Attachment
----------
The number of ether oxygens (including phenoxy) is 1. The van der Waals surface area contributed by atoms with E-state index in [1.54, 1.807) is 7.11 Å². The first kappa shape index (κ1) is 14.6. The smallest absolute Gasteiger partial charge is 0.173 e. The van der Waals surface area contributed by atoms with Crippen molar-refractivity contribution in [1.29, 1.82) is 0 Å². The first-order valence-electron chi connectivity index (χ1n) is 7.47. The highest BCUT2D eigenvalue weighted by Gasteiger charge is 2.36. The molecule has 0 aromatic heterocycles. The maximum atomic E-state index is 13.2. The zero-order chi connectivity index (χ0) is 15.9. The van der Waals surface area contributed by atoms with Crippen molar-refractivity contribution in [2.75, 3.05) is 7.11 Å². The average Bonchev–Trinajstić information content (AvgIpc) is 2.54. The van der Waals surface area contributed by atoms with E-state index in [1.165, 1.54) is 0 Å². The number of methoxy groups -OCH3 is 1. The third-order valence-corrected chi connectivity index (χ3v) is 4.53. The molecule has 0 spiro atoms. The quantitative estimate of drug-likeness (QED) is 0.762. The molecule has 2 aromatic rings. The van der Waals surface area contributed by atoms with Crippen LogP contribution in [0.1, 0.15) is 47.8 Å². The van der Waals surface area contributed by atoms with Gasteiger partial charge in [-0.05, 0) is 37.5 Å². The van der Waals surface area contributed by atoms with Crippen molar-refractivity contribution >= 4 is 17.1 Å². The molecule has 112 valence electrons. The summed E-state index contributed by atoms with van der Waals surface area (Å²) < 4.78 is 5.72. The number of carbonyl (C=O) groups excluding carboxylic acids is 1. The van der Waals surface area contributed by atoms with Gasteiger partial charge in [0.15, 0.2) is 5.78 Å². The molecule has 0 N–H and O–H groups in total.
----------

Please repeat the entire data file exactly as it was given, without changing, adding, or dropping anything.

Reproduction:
The number of ether oxygens (including phenoxy) is 1. The van der Waals surface area contributed by atoms with E-state index in [1.54, 1.807) is 7.11 Å². The first kappa shape index (κ1) is 14.6. The smallest absolute Gasteiger partial charge is 0.173 e. The van der Waals surface area contributed by atoms with Crippen molar-refractivity contribution in [1.29, 1.82) is 0 Å². The first-order valence-electron chi connectivity index (χ1n) is 7.47. The highest BCUT2D eigenvalue weighted by Gasteiger charge is 2.36. The molecule has 0 aromatic heterocycles. The maximum atomic E-state index is 13.2. The zero-order chi connectivity index (χ0) is 15.9. The van der Waals surface area contributed by atoms with Crippen molar-refractivity contribution in [2.75, 3.05) is 7.11 Å². The average Bonchev–Trinajstić information content (AvgIpc) is 2.54. The van der Waals surface area contributed by atoms with E-state index in [1.165, 1.54) is 0 Å². The number of methoxy groups -OCH3 is 1. The third-order valence-corrected chi connectivity index (χ3v) is 4.53. The molecule has 0 spiro atoms. The quantitative estimate of drug-likeness (QED) is 0.762. The molecule has 2 aromatic rings. The van der Waals surface area contributed by atoms with Crippen LogP contribution in [0.1, 0.15) is 47.8 Å². The van der Waals surface area contributed by atoms with Gasteiger partial charge in [-0.05, 0) is 37.5 Å². The van der Waals surface area contributed by atoms with Crippen molar-refractivity contribution >= 4 is 17.1 Å². The molecule has 112 valence electrons. The summed E-state index contributed by atoms with van der Waals surface area (Å²) < 4.78 is 5.72. The number of carbonyl (C=O) groups excluding carboxylic acids is 1. The van der Waals surface area contributed by atoms with Gasteiger partial charge in [0.15, 0.2) is 5.78 Å². The molecule has 0 N–H and O–H groups in total.